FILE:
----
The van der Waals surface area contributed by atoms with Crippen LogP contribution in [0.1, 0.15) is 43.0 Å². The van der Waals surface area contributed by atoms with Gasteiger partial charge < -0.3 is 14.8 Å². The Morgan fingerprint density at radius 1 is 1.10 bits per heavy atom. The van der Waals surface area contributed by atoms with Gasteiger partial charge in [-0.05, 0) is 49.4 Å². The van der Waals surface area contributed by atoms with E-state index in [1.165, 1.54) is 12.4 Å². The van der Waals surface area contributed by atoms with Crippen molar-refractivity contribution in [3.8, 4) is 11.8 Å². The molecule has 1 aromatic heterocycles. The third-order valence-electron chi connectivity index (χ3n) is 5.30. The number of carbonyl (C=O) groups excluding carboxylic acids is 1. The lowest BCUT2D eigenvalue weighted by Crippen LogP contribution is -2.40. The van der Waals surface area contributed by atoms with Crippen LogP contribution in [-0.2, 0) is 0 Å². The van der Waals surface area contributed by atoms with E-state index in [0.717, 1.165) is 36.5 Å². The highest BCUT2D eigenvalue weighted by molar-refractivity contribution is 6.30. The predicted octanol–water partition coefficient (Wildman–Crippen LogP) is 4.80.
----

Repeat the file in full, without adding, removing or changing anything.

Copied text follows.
The van der Waals surface area contributed by atoms with Crippen LogP contribution in [0.1, 0.15) is 43.0 Å². The van der Waals surface area contributed by atoms with Gasteiger partial charge < -0.3 is 14.8 Å². The Morgan fingerprint density at radius 1 is 1.10 bits per heavy atom. The van der Waals surface area contributed by atoms with Gasteiger partial charge in [-0.05, 0) is 49.4 Å². The van der Waals surface area contributed by atoms with E-state index in [1.165, 1.54) is 12.4 Å². The van der Waals surface area contributed by atoms with Crippen molar-refractivity contribution in [3.8, 4) is 11.8 Å². The molecule has 1 aromatic heterocycles. The third-order valence-electron chi connectivity index (χ3n) is 5.30. The number of carbonyl (C=O) groups excluding carboxylic acids is 1. The lowest BCUT2D eigenvalue weighted by Crippen LogP contribution is -2.40. The van der Waals surface area contributed by atoms with Crippen LogP contribution in [-0.2, 0) is 0 Å². The van der Waals surface area contributed by atoms with E-state index in [0.717, 1.165) is 36.5 Å². The highest BCUT2D eigenvalue weighted by molar-refractivity contribution is 6.30. The predicted octanol–water partition coefficient (Wildman–Crippen LogP) is 4.80.